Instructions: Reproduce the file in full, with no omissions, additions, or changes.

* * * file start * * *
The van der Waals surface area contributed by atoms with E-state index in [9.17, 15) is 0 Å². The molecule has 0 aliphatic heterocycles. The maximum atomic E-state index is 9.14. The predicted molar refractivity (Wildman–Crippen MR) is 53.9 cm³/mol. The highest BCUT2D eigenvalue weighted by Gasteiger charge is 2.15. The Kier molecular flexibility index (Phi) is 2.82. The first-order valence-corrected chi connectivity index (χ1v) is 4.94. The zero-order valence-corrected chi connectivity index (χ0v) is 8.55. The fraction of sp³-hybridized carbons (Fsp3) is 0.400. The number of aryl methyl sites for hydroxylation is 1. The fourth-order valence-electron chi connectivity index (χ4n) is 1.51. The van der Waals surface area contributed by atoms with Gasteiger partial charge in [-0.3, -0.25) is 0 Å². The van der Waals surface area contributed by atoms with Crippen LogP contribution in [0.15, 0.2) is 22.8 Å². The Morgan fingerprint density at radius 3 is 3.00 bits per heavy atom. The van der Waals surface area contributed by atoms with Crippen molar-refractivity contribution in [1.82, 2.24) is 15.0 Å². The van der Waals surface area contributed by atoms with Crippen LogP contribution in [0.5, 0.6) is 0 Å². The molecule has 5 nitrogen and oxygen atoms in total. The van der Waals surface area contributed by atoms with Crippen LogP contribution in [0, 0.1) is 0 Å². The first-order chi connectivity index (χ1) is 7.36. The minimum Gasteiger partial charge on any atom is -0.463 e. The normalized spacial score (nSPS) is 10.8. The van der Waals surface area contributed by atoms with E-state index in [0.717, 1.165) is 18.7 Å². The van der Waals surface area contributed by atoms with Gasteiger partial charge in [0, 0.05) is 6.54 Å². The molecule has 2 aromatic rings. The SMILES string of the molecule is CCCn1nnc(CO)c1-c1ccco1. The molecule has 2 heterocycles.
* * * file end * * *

The van der Waals surface area contributed by atoms with E-state index in [9.17, 15) is 0 Å². The molecule has 0 aliphatic heterocycles. The maximum atomic E-state index is 9.14. The predicted molar refractivity (Wildman–Crippen MR) is 53.9 cm³/mol. The highest BCUT2D eigenvalue weighted by Gasteiger charge is 2.15. The Kier molecular flexibility index (Phi) is 2.82. The first-order valence-corrected chi connectivity index (χ1v) is 4.94. The zero-order valence-corrected chi connectivity index (χ0v) is 8.55. The fraction of sp³-hybridized carbons (Fsp3) is 0.400. The number of aryl methyl sites for hydroxylation is 1. The fourth-order valence-electron chi connectivity index (χ4n) is 1.51. The van der Waals surface area contributed by atoms with Gasteiger partial charge in [-0.3, -0.25) is 0 Å². The van der Waals surface area contributed by atoms with Crippen LogP contribution in [0.15, 0.2) is 22.8 Å². The Morgan fingerprint density at radius 3 is 3.00 bits per heavy atom. The van der Waals surface area contributed by atoms with Crippen molar-refractivity contribution in [1.82, 2.24) is 15.0 Å². The van der Waals surface area contributed by atoms with Crippen LogP contribution in [0.5, 0.6) is 0 Å². The molecule has 5 nitrogen and oxygen atoms in total. The van der Waals surface area contributed by atoms with Crippen LogP contribution in [0, 0.1) is 0 Å². The first-order chi connectivity index (χ1) is 7.36. The minimum Gasteiger partial charge on any atom is -0.463 e. The normalized spacial score (nSPS) is 10.8. The van der Waals surface area contributed by atoms with E-state index in [0.717, 1.165) is 18.7 Å². The van der Waals surface area contributed by atoms with Gasteiger partial charge in [0, 0.05) is 6.54 Å². The molecule has 2 aromatic rings. The SMILES string of the molecule is CCCn1nnc(CO)c1-c1ccco1. The molecule has 2 heterocycles.